During 2020, I will be endeavoring to go to all the national parks, national monuments, botanical gardens, zoos (many zoos in the southwest also are botanical gardens), state parks, and cities with a population of at least 50,000. There will be exceptions, I’m sure. I already have a few million photos from excursions in the southwest, so I’m well on my way before I even start!

The nice thing about this second book is that, for people back east, going to the southwestern United States can be very much like going to a foreign country, so I might be able to get on cactus & succulent speaking circuits outside of my home territory of the southwest.

The Ocean Institute at Dana Point, California

Out & About       Halls of History

On September 6, 2019, I was in Dana Point, California, for the 35th Annual Tall Ships & Ocean Festival hosted by the Ocean Institute.

Surprising to me, although I had been to Dana Point, it was on a technicality: I had driven through it on Pacific Coast Highway. I never had stopped to go exploring. This time, I did. There is lots to do in Dana Point, but I do admit I was more interested in the harbor and the Ocean Institute. In the picture below, at the bottom center, several masts from tall ships are visible. That’s the Ocean Institute, at the bottom of the cliff.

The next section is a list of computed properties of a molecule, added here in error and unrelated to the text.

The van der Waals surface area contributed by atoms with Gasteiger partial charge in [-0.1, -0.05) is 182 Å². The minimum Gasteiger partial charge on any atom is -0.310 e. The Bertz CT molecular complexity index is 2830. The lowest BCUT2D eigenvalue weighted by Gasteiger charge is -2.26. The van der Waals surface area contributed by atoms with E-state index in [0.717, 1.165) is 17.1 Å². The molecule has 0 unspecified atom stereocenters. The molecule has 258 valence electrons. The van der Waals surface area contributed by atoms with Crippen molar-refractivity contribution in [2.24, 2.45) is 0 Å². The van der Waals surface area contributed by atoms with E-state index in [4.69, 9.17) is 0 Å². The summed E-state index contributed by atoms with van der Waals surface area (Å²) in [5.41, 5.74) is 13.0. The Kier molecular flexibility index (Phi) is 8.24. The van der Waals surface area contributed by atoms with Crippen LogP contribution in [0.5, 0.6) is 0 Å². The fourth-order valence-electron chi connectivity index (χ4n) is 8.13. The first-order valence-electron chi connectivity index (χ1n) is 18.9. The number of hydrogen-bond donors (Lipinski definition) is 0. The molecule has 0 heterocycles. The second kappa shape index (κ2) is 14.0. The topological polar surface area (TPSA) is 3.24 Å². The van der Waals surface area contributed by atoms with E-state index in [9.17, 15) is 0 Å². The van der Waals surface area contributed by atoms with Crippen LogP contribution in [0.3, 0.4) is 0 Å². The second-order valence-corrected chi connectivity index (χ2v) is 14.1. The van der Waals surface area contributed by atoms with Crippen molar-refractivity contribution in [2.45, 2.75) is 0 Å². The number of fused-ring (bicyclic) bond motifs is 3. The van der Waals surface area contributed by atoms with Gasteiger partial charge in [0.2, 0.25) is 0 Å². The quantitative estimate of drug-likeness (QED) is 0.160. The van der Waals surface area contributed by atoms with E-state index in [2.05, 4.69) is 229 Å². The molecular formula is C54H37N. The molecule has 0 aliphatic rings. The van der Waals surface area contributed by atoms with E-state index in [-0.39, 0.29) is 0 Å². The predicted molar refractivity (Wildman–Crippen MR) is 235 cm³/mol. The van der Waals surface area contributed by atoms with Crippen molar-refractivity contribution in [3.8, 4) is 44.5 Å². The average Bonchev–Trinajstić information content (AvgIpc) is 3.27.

Dana Point, California, harbor

The front of the Ocean Institute was undergoing repairs and renovations, so I chose not to take a picture of all the fencing. I suspect you’ve seen fencing before. It’s usually not pretty. It wasn’t. Here’s a picture of the landlocked back side, though:

Ocean Institute at Dana Point, California

Although it is the landlocked side, it is the side that faces the Pacific Ocean, which is why there are so many trails through the vegetation there. People want to see the mighty Pacific, and it’s no wonder with views like this:

The Ocean Institute is located at 24200 Dana Point Harbor Drive, Dana Point, California. Its mission statement:

Using the ocean as our classroom, we inspire children to learn.

The Ocean Institute was founded in 1977 and educates over 100,000 children, teachers, parents, and visitors each year through over 60 programs on marine science, maritime history, and outdoor education. It occupies 2.4 acres  and also is adjacent to a State Marine Conservation Area.

“Immersion-based field trips” sponsored by the Ocean Institute range from one-hour science labs to multi-day programs at sea and at the Lazy W Ranch in the foothills of the Santa Ana Mountains. Programs are designed to maximize immersion, spark curiosity, and inspire a commitment to learning.